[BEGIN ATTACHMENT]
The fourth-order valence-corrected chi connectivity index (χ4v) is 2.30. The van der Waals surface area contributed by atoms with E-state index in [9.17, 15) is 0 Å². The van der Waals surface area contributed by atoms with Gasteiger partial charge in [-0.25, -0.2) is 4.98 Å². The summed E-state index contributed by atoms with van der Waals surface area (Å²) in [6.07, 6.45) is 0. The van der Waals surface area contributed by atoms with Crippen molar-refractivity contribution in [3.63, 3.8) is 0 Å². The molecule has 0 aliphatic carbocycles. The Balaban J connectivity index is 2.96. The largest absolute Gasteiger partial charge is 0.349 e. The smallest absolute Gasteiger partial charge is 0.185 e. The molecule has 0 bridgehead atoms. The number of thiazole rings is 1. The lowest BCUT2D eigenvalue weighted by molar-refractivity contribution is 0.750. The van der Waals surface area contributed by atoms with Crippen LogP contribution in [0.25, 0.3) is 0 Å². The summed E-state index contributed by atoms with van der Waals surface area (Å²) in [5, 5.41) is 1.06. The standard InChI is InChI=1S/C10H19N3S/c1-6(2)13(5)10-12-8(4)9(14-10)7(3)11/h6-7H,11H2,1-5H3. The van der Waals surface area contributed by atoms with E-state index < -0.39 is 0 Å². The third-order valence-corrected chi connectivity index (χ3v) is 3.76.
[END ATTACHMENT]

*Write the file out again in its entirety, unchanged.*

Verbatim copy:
The fourth-order valence-corrected chi connectivity index (χ4v) is 2.30. The van der Waals surface area contributed by atoms with E-state index in [9.17, 15) is 0 Å². The van der Waals surface area contributed by atoms with Gasteiger partial charge in [-0.25, -0.2) is 4.98 Å². The summed E-state index contributed by atoms with van der Waals surface area (Å²) in [6.07, 6.45) is 0. The van der Waals surface area contributed by atoms with Crippen molar-refractivity contribution in [3.63, 3.8) is 0 Å². The molecule has 0 aliphatic carbocycles. The Balaban J connectivity index is 2.96. The largest absolute Gasteiger partial charge is 0.349 e. The smallest absolute Gasteiger partial charge is 0.185 e. The molecule has 0 bridgehead atoms. The number of thiazole rings is 1. The lowest BCUT2D eigenvalue weighted by molar-refractivity contribution is 0.750. The van der Waals surface area contributed by atoms with Crippen LogP contribution in [0.25, 0.3) is 0 Å². The summed E-state index contributed by atoms with van der Waals surface area (Å²) in [5, 5.41) is 1.06. The standard InChI is InChI=1S/C10H19N3S/c1-6(2)13(5)10-12-8(4)9(14-10)7(3)11/h6-7H,11H2,1-5H3. The van der Waals surface area contributed by atoms with E-state index < -0.39 is 0 Å². The third-order valence-corrected chi connectivity index (χ3v) is 3.76.